The 9 Best Retro Casino Games

Casino gaming is nothing new. Not only is casino gaming itself as old as the hills, but video game representations of casino gaming also date back much, much further than you might think. Whatever your favourite casino game might be, you can bet that you’ll find a retro representation of it on an old console, and if you can’t, then there’ll be a classic PC game that recreates it, albeit on a humble and lo-fi scale. These retro games aren’t like Hyperino.de in that they won’t offer you the chance to win real money on a huge variety of slot machines; instead, they’re true old-school versions of casino classics. Here are the 9 best retro casino games.

 

1. Casino Kid (NES, 1989)

Casino Kid is based on a Japanese manga by the name of $1,000,000 Kid. The game itself is a casino simulation in which you need to accrue money in order to battle and end the reign of the King of the Casino. To do so, you can play blackjack and poker in the Western version, as well as slots and roulette if you’re playing the Japanese edition of the game. It’s well worth seeking this one out if you’re looking for some retro casino gaming joy.

 

2. Casino Kid II (NES, 1993)

With the popularity of the original Casino Kid, it stands to reason that a sequel would also be made, although this one is less popular and well-known than the original. A mysterious figure is running a championship and wants to battle the Casino Kid, so you must once again return to your high-stakes gambling life in order to prevail. To do so, you can play enhanced and expanded versions of roulette, poker, and blackjack, among other casino favourites.

 

3. High Stakes Gambling (Game Boy, 1992)

Unlike many other casino games, High Stakes Gambling takes place during the 1930s, in the era of the Great Depression in the USA. You play as FBI agent Pete Rosetti, and it’s your job to go undercover as a gambler in order to bankrupt the Mafia and disrupt its gambling operation. You can play blackjack, slots, and poker, and uniquely, you can also buy various tools to help you cheat. Hey, the Mafia is cheating, so you’ll need to do the same in order to bring them down.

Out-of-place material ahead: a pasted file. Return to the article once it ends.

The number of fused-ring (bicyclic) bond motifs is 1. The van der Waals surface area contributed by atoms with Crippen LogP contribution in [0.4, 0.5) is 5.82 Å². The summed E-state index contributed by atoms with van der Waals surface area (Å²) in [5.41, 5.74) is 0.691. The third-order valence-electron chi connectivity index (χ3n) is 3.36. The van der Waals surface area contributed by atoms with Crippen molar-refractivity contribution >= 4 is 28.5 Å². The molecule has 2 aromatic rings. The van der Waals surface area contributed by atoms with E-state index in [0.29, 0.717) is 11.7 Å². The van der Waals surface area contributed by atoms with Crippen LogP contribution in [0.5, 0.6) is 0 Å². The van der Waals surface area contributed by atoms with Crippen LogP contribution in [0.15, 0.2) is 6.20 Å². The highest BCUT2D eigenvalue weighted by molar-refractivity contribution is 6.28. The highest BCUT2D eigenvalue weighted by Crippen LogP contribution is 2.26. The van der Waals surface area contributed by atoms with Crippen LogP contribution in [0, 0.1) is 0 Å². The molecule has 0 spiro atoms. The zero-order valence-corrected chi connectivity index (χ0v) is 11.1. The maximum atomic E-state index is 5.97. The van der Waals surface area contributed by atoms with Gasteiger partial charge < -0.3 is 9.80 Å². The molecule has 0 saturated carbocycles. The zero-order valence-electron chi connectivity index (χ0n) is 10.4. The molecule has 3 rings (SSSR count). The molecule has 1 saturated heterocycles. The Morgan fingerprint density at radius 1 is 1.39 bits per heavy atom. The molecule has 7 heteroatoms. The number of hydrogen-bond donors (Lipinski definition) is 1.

4. Vegas Dream (NES, 1990)

Released in Japan in 1988 and in North America in 1990, Vegas Dream (known in Japan as Viva! Las Vegas) is another casino game with something of a storyline to it. You start as a penniless hopeful landing in Vegas, and you must navigate the seedy world of the Strip in order to get rich. You can play keno, blackjack, slot machines, and roulette in this game, and you can either choose to play through the story mode or play the casino games on offer without the narrative framework.

 

5. Vegas Stakes (SNES, 1993)

Since Vegas Dream was such a success, it stands to reason that Vegas Stakes would also be worth a play if you’re a retro casino fan. It’s the SNES followup to Vegas Dream, and once again, your goal is to retire from the casino business as a wealthy person with $10 million to your name. As well as the casino favourites on offer here – including blackjack and slots – you also get to type in what you intend to do with the money you win, which will then come true at the end.

 

6. Golden Nugget 64 (Nintendo 64, 1998)

This is one of the few gambling games available on the N64, as Nintendo generally pivoted towards a more family-friendly image for its later consoles. Golden Nugget 64 features ten full casino favourites including baccarat, poker, and blackjack, as well as a couple of variations to keep things interesting and fresh. The game also features a multiplayer mode, so you can play some of your favourite casino games alongside your friends and cackle as you rake in their hard-earned chips.

 

7. Golden Nugget Casino DS (Nintendo DS, 2005)

It’s a little scary that the Nintendo DS is now in the realms of “retro”, but that’s where we’re at. Golden Nugget Casino DS is another entry in the Golden Nugget series of casino sims, and like the N64 version, it offers plenty of casino favourites to get stuck into. You start with $2,000 in this game, and you can reset your winnings to just $2,000 at any time. This is a straightforward, simple casino sim, so if you’re in the market for that, you should check it out.

 

8. Caesars Palace 2000 (PlayStation, 2000)

While Caesars Palace 2000 was also released for the Dreamcast, given the relative failure of that console, it found its main home on the PlayStation. It offers an impressive eleven casino games to check out, as well as officially licensed tables from the actual Caesar’s Palace casino. Again, this is a simple casino sim; there aren’t really any bells or whistles here, but by the same token, there’s nothing to get in the way of the action, so you can enjoy casino gaming uninterrupted.

 

9. Trump Castle: The Ultimate Casino Gambling Simulation

Regardless of your personal feelings about former US President Donald Trump, he has a colourful history as a businessman. Trump Castle was released back in 1989, when political power was just a distant dream for Trump. It has six casino games to play and was accompanied by a manual that explained the various rules of the casino game. Amusingly, the manual also contained coupons for Trump’s casino. Suffice it to say that even the developers of this game probably didn’t predict where Trump would subsequently end up.

 

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